**spoiler alert** No need to reinvent the wheel. Here's my Amazon.com review:
It doesn't matter whether what you tell people is truth or fiction, becau...more**spoiler alert** No need to reinvent the wheel. Here's my Amazon.com review:
It doesn't matter whether what you tell people is truth or fiction, because there's no such thing as truth, no real difference between fantasy and reality, so you might as well go with the more interesting story. That's "Life of Pi" in a nutshell. Sorry to spoil it for anyone who hasn't read it yet.
Remember that season of the TV series "Dallas" that turned out to be just a dream? That's kind of how you feel after you've invested hours of your time reading page after page of a quite engrossing survival narrative, only to find out that it was all something the survivor made up.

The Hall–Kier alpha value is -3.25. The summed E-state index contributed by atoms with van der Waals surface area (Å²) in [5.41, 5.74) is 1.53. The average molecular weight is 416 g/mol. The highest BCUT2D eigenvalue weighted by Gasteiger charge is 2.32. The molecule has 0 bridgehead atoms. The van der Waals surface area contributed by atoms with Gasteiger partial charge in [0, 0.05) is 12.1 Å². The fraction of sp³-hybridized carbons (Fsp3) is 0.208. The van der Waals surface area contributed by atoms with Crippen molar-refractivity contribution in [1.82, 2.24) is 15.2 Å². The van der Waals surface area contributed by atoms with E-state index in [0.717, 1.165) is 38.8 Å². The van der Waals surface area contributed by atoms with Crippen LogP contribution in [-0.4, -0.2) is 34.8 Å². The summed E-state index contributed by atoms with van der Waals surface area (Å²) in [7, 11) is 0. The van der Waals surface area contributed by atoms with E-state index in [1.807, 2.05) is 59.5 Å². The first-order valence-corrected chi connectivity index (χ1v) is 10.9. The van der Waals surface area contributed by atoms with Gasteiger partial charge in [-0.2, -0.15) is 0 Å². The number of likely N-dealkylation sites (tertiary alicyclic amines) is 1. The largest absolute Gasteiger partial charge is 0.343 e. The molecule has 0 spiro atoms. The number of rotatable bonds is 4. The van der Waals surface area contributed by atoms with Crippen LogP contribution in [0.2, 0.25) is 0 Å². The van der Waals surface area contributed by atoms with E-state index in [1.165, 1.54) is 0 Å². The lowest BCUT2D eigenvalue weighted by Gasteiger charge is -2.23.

Or was it? Ah, there's the twist that we're supposed to find so clever. But the officials from the ship company who tell Pi they don't believe his story are such hopelessly weak strawmen that the author pretty much forces you to accept the "better story." Pi, and, by extension, Martel, have no patience for the "dry, yeastless factuality" that the ship officials want, you see. Never mind whether it's closer to the truth -- it's just too boring, and we need colorful stories to make our lives richer. Besides, Pi and Martel say, as soon as something leaves your mouth, it's no longer reality -- it's only your interpretation of reality. So why bother grasping for the truth? You prefer the Creation story to the Big Bang? Then go with the Creation story, even if it defies logic and scientific discovery.